Lars-Eric Lindblad, who led the first tourist expedition to Antarctica in 1966, once said, “You can’t protect what you don’t know.” He believed that if more people could experience the continent, then you could educate them about the ecological sensitivity of Antarctica and encourage a greater understanding of the crucial role it plays in the world.

Today, any visitors to the continent will get a strong sense of the incredible conservation work that is going on and are sure to leave with a renewed appreciation of the extremely sensitive ecosystem.

Below are just a few of the essential programmes that are doing fantastic work in the region by travelling on vessels we work with. cazenove+loyd’s Sarah Griffiths was lucky enough to experience some of these projects first-hand on her journey to Antarctica and has returned with an even keener sense of the fragile ecology that must be protected.


Happywhale offers the opportunity to contribute to science through photography of marine mammals, making participation fun, accessible and rewarding. Through its web platform,, you can see the status of images shared, find out what is known about the whales you have seen and be notified of further sightings of your whales.

In the last Antarctic season, thanks to submissions from Antarctic expedition staff and cruise participants, Happywhale documented 296 individual humpback whales. With visitors help, they would like to double this in the next season. They want to know where the whales of South Georgia are coming from and record the movements and population growth rate of Peninsula whales. You might even find a match with one of these whales already on their website. This is an evolving project whose success depends on visitors’ involvement.

Whale flocking in the waters of Antarctica


Since 1994, Oceanites has been analysing penguin and seabird population changes across the vast Antarctic Peninsula, where it’s warming faster than anywhere else on Earth except the Arctic. The organisation represents the world’s only non-profit, publicly supported Antarctic research programme. They are the only project monitoring the entire Antarctic Peninsula region and began their 25th consecutive annual Antarctic Site Inventory in November 2018.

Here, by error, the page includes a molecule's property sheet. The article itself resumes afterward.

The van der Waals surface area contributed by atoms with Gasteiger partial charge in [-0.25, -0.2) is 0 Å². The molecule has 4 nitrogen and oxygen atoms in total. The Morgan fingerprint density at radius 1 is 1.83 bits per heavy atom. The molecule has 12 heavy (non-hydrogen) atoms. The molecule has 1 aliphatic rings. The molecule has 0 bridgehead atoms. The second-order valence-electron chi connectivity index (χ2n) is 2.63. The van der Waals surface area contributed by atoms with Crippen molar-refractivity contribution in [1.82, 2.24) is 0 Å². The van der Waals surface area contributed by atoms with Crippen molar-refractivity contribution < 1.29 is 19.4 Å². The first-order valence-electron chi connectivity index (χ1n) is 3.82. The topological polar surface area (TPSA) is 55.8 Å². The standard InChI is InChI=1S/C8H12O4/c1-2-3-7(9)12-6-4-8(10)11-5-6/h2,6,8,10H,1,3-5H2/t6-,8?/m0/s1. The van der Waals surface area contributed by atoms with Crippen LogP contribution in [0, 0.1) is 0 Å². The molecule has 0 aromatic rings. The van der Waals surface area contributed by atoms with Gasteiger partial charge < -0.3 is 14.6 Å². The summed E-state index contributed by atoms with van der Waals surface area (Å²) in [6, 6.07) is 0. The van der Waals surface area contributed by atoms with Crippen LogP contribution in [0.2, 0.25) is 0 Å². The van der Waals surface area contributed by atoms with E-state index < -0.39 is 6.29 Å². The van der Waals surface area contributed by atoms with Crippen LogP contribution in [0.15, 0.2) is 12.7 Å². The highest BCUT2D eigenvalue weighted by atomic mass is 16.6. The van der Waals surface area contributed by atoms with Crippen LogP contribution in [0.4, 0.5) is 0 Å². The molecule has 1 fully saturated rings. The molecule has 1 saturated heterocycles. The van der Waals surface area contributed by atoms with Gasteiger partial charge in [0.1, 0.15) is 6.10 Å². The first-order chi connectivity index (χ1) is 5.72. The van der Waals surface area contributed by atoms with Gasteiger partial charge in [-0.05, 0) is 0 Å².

In 24 seasons, the Antarctic Site Inventory has made 1,716 visits and collected data from 223 Antarctic Peninsula locations, building a comprehensive database. Everyone in the Antarctic Treaty system relies upon this data – from diplomats, governments, other Antarctic scientists and the environmental community to expedition tour operators and concerned citizens. In 2016, their penguin population tool MAPPPD (Mapping Application for Penguin Populations and Projected Dynamics) went ‘live’. It is used for assembling and making publicly available data across the entire Antarctic continent.

Oceanites’ work is crucial. The region is warming dramatically – over the past 60 years, by 3˚C year-round and its penguins have become our proverbial “canaries in the coal mine”. Their populations are radically changing – gentoo penguins increasing their numbers and expanding their range, while Adélie and chinstrap numbers are plunging significantly. In essence, these penguins are sending us messages we shouldn’t ignore about adapting – or not – to new environmental realities.

Conservation in Antarctica

California Ocean Alliance

Marine biologists from California Ocean Alliance travel to Antarctica to conduct cutting-edge research on whale populations and behaviour. Zodiac cruises allow biologists to deploy suction cups on humpback and minke whales to collect information on their behaviour and feeding patterns. By combining research with conservation and education, they are contributing to the understanding and protection of marine mammals worldwide, and ensuring that their populations persevere and thrive into the future.

Conservation in Antarctica

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